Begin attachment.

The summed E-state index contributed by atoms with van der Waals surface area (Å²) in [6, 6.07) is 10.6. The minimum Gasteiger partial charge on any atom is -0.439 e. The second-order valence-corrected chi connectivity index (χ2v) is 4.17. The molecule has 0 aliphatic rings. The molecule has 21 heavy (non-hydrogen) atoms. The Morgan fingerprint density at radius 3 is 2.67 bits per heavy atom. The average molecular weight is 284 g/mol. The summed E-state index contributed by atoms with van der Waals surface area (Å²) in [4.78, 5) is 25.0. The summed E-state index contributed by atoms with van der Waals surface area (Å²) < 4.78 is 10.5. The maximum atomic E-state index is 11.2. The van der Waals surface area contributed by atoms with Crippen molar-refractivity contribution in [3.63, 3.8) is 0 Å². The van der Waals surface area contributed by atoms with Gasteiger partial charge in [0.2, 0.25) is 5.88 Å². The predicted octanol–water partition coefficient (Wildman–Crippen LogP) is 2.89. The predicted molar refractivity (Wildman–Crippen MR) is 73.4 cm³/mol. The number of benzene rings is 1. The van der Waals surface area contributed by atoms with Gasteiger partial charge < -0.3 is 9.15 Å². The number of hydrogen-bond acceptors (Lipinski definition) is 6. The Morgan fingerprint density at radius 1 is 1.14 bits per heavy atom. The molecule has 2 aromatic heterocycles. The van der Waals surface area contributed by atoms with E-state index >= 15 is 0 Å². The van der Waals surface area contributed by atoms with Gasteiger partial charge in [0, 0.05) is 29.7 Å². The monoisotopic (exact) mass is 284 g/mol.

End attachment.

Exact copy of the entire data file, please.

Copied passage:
The summed E-state index contributed by atoms with van der Waals surface area (Å²) in [6, 6.07) is 10.6. The minimum Gasteiger partial charge on any atom is -0.439 e. The second-order valence-corrected chi connectivity index (χ2v) is 4.17. The molecule has 0 aliphatic rings. The molecule has 21 heavy (non-hydrogen) atoms. The Morgan fingerprint density at radius 3 is 2.67 bits per heavy atom. The average molecular weight is 284 g/mol. The summed E-state index contributed by atoms with van der Waals surface area (Å²) in [4.78, 5) is 25.0. The summed E-state index contributed by atoms with van der Waals surface area (Å²) < 4.78 is 10.5. The maximum atomic E-state index is 11.2. The van der Waals surface area contributed by atoms with Crippen molar-refractivity contribution in [3.63, 3.8) is 0 Å². The van der Waals surface area contributed by atoms with Gasteiger partial charge in [0.2, 0.25) is 5.88 Å². The predicted octanol–water partition coefficient (Wildman–Crippen LogP) is 2.89. The predicted molar refractivity (Wildman–Crippen MR) is 73.4 cm³/mol. The number of benzene rings is 1. The van der Waals surface area contributed by atoms with Gasteiger partial charge < -0.3 is 9.15 Å². The number of hydrogen-bond acceptors (Lipinski definition) is 6. The Morgan fingerprint density at radius 1 is 1.14 bits per heavy atom. The molecule has 2 aromatic heterocycles. The van der Waals surface area contributed by atoms with E-state index >= 15 is 0 Å². The van der Waals surface area contributed by atoms with Gasteiger partial charge in [0, 0.05) is 29.7 Å². The monoisotopic (exact) mass is 284 g/mol.